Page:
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Limitations on wireless networking


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#1
michaelh613

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If one has a house that is too large to be fully covered by one wireless router. What options are their to bring full wireless access through the house. Can one just ge a more powerful router or does one typically need a 2nd machine somewhere in the house?
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#2
98springer

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You can add another wireless router to act as an access point and relay data from the computers that are farther away.
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#3
Major Payne

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There are wireless antennas available which you can use to extend the range. My PCI card's wireless antenna removes easily and I only need to add the antenna. Some antennas are omni-directional and some directional with around 7-9 dbi gain. The more expensive ones may go to 18 dbi or so.

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From TigerDirect (good company)

10 tips for improving your wireless network

Ron

Edited by Major Payne, 24 December 2007 - 11:15 PM.

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#4
michaelh613

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How much range should I expect from a Lynksys router. Is it generally better to use a higher rangemax router or use a repeater?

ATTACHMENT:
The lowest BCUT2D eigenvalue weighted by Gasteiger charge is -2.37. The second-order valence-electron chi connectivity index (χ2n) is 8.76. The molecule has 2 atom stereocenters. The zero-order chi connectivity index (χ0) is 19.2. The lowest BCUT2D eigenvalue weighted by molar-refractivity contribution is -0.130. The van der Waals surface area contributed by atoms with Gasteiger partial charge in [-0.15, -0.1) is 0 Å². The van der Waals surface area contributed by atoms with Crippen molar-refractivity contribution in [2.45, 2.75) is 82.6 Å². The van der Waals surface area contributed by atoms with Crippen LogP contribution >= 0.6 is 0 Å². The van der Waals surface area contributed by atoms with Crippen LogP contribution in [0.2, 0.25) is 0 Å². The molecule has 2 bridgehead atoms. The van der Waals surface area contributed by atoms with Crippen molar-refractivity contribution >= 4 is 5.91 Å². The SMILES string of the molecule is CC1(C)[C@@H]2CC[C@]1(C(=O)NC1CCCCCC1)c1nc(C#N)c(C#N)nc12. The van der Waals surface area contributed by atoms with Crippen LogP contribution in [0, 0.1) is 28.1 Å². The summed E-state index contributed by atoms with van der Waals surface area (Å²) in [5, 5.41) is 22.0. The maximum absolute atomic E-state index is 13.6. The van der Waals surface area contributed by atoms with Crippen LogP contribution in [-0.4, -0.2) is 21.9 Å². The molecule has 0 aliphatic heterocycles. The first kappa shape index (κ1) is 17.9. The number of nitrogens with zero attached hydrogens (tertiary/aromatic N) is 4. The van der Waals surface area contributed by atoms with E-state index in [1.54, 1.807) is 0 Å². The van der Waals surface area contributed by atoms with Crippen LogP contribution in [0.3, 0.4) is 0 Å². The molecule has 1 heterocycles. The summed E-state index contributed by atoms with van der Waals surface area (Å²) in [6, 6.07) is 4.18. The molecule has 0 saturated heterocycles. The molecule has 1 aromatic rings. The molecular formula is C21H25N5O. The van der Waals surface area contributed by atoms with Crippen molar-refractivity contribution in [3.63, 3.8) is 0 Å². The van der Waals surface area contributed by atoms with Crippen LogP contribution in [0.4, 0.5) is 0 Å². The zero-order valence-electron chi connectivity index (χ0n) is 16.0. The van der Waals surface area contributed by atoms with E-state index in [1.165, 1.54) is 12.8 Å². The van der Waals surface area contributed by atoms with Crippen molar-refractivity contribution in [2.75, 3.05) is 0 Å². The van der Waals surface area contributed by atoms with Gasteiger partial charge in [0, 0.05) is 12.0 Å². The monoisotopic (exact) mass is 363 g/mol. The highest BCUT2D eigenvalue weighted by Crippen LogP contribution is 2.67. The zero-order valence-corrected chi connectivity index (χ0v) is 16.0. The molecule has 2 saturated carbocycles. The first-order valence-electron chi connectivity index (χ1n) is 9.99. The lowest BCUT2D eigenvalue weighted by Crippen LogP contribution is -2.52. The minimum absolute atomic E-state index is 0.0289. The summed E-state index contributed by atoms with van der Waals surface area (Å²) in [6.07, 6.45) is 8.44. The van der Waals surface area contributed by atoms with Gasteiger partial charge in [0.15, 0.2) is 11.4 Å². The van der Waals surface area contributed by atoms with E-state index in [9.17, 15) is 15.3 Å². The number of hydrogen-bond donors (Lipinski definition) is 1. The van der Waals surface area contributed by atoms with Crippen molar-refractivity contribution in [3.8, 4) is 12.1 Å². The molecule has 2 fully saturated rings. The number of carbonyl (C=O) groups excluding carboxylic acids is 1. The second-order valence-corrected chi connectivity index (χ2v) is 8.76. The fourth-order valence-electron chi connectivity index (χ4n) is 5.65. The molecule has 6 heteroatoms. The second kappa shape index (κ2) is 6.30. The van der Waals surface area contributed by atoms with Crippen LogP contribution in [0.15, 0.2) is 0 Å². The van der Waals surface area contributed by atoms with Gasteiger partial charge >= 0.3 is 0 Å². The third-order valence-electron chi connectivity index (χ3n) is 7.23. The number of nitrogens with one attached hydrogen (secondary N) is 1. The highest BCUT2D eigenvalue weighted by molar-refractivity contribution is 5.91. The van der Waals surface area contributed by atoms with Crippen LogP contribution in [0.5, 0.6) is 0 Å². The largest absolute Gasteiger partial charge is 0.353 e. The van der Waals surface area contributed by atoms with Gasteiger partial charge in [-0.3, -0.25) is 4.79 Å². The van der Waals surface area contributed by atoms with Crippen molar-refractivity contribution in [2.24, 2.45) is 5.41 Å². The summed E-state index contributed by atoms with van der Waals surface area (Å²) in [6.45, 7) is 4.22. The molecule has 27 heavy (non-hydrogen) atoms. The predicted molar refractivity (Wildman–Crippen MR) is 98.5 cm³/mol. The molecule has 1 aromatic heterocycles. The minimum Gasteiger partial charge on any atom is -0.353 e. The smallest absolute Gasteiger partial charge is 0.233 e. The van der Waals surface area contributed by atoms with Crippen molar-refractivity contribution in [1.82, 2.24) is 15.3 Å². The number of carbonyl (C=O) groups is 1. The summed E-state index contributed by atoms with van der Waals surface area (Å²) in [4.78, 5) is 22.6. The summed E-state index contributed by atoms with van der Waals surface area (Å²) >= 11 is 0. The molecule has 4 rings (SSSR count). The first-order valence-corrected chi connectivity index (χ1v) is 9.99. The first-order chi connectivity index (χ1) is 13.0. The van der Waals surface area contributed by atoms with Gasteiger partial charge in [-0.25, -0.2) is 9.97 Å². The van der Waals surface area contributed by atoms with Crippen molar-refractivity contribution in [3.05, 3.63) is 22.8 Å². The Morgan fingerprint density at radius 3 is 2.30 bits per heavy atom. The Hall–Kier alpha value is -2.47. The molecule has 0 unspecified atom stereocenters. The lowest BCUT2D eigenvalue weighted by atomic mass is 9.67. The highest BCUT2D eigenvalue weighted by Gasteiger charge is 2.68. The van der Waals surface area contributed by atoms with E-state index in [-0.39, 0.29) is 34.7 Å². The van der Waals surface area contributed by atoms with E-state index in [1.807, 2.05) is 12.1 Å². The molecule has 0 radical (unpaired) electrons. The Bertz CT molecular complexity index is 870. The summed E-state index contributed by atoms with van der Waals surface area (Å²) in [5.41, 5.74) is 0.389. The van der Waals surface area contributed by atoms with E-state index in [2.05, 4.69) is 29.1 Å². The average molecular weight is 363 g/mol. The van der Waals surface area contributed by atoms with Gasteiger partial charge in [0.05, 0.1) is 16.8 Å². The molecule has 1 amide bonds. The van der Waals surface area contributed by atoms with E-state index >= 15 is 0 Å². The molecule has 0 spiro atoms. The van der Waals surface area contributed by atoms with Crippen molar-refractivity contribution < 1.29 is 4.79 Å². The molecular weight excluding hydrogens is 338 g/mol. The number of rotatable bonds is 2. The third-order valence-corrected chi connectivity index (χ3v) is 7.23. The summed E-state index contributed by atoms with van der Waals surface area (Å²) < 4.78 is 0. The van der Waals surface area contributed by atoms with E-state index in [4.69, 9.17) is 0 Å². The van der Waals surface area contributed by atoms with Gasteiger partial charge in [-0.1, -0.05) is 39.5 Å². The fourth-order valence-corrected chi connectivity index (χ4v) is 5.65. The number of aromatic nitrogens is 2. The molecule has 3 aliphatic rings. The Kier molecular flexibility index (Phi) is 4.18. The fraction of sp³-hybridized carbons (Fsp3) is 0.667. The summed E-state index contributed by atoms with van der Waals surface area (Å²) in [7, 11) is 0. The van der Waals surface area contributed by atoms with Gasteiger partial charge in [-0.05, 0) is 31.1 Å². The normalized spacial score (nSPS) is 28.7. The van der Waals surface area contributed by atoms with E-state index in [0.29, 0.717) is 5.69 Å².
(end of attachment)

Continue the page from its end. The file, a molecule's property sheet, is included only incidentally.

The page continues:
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#5
Major Payne

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Depends on the model you have. When I was searching for wireless stuff, Belkin had models covering from 200 to 700 feet. All the specs were listed on the boxes with the coverage in distance and not dBM. I'm sure it's the same with Linksys.

Ron
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#6
michaelh613

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Depends on the model you have. When I was searching for wireless stuff, Belkin had models covering from 200 to 700 feet. All the specs were listed on the boxes with the coverage in distance and not dBM. I'm sure it's the same with Linksys.

Ron


Unfortunately they don't mention it.
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#7
Major Payne

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All I can say is that I would keep it as simple as possible with the minimum of "boxes". High gain antennas for your wireless system would work fine, but it is hard to recommend something without really walking through the situation checking for rf obstructions, etc., i.e., any wireless system working on the 2.4 GHz frequency is susceptible to cordless phones on the same frequency.

You haven't mentioned the model you are interested in, but the specs on one I looked at (Wireless-N Home Router) mentions specs like this: RF Pwr (EIRP) in dBm is 17 dBm; Antenna Gain in dBi is 1.8 dBi. Hard to determine distances with this data since propagation characteristics vary from installation to installation.

Ron

Edited by Major Payne, 26 December 2007 - 03:54 PM.

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